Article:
The new Metaswitch Networks “Accession” application suite, unveiled at Mobile World Congress (News - Alert), intends to support rich multimedia sessions that might roam across devices and networks, while the in-process sessions remain active.
You might say “much” of that functionality is supposed to be why IP Multimedia Subsystem (News - Alert) (IMS) and Rich Communications Suite exist. That’s largely correct, with one important exception. One might argue that neither framework elegantly handles session maintenance when users want to shift from one device to another, while maintaining an in-progress session.
The seamless hand-off enabled by Accession is intended to add new value to applications that continue to work across networks and devices as users move from mobile to desktop and back again. The new product family, based on “immerse multimedia telephony,” builds on standards such as Rich Communications Services and IP Multimedia Subsystem.
In one sense, Accession aims to allow service providers to better position carrier offerings against over the top messaging and communications apps. Better content sharing is one example. Accession allows users to pull in relevant content, such as video or web content while users are in session for example, says Steve Gleave, Metaswitch Networks VP.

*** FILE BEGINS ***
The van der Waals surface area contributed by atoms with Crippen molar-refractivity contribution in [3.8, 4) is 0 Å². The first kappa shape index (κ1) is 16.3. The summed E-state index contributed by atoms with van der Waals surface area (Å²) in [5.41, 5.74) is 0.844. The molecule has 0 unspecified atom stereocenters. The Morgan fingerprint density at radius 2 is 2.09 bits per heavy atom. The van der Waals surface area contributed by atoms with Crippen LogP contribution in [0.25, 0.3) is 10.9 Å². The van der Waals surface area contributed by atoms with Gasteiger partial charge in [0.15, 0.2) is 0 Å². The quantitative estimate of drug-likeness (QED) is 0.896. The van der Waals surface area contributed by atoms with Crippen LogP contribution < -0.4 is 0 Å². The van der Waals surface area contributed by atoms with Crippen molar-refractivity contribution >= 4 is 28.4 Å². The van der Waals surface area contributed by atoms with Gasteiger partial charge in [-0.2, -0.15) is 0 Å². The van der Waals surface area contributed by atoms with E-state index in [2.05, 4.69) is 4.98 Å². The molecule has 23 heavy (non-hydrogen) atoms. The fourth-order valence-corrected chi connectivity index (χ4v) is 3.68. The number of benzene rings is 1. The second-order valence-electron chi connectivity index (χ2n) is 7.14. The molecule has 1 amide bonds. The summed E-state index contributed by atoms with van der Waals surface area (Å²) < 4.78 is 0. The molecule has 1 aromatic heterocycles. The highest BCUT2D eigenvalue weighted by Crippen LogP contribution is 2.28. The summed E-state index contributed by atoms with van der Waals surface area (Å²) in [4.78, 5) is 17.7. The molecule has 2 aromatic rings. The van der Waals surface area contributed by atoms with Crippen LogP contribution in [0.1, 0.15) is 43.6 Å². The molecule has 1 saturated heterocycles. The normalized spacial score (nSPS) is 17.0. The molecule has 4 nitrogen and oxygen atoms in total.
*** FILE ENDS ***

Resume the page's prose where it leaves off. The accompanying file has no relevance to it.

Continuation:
Accession also allows discrete devices to maintain separate profiles, matching any user’s roles at the office, at home, with family members or in any other situation where call rules and priorities are helpful. Accession also creates and supports a network address book, so all devices have access to all contacts.
“On-demand” and disposable phone numbers also can be created, which might be used when a user is selling something, and the item already has been sold, re-directing an inbound call to a message that the item already has been sold instead of ringing a device live.
Accession offers both consumer and business versions, a managed version as well as software a service provider can run on off the shelf hardware.
In a larger sense, the Accession architecture is built for the 21st century, relying heavily on the ability to work at a higher level, across networks and devices, above the level of any single set of network assets. The “IMX” managed version of Accession provides a clear example.
But the entire Accession architecture relies, as standards-based architectures always do, on interworking across network boundaries.
In some ways, that also is somewhat the case for over the top apps as well. And that, one might say, is the point.
Edited by Rich Steeves